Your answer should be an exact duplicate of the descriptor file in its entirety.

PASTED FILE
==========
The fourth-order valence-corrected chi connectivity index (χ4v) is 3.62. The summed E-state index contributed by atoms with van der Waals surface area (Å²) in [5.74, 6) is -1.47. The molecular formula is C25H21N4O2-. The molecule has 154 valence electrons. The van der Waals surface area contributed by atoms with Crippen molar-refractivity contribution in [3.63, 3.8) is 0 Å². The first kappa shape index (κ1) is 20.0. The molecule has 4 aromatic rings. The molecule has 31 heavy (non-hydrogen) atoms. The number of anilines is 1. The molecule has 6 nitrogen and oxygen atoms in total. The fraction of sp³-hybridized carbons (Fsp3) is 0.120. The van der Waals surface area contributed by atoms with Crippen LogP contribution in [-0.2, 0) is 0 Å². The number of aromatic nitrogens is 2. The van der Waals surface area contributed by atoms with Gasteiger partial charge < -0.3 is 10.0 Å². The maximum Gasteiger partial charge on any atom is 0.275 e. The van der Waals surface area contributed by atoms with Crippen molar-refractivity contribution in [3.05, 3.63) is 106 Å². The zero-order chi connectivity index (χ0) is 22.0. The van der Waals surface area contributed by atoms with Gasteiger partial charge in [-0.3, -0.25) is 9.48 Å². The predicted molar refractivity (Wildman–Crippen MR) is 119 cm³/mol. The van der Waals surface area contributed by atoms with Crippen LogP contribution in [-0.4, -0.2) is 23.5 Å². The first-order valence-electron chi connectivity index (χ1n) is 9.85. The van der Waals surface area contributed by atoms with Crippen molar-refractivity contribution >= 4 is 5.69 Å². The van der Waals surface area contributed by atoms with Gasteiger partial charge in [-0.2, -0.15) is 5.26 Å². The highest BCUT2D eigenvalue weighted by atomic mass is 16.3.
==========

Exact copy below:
The fourth-order valence-corrected chi connectivity index (χ4v) is 3.62. The summed E-state index contributed by atoms with van der Waals surface area (Å²) in [5.74, 6) is -1.47. The molecular formula is C25H21N4O2-. The molecule has 154 valence electrons. The van der Waals surface area contributed by atoms with Crippen molar-refractivity contribution in [3.63, 3.8) is 0 Å². The first kappa shape index (κ1) is 20.0. The molecule has 4 aromatic rings. The molecule has 31 heavy (non-hydrogen) atoms. The number of anilines is 1. The molecule has 6 nitrogen and oxygen atoms in total. The fraction of sp³-hybridized carbons (Fsp3) is 0.120. The van der Waals surface area contributed by atoms with Crippen LogP contribution in [-0.2, 0) is 0 Å². The number of aromatic nitrogens is 2. The van der Waals surface area contributed by atoms with Gasteiger partial charge < -0.3 is 10.0 Å². The maximum Gasteiger partial charge on any atom is 0.275 e. The van der Waals surface area contributed by atoms with Crippen molar-refractivity contribution in [3.05, 3.63) is 106 Å². The zero-order chi connectivity index (χ0) is 22.0. The van der Waals surface area contributed by atoms with Gasteiger partial charge in [-0.3, -0.25) is 9.48 Å². The predicted molar refractivity (Wildman–Crippen MR) is 119 cm³/mol. The van der Waals surface area contributed by atoms with Crippen LogP contribution in [-0.4, -0.2) is 23.5 Å². The first-order valence-electron chi connectivity index (χ1n) is 9.85. The van der Waals surface area contributed by atoms with Crippen molar-refractivity contribution >= 4 is 5.69 Å². The van der Waals surface area contributed by atoms with Gasteiger partial charge in [-0.2, -0.15) is 5.26 Å². The highest BCUT2D eigenvalue weighted by atomic mass is 16.3.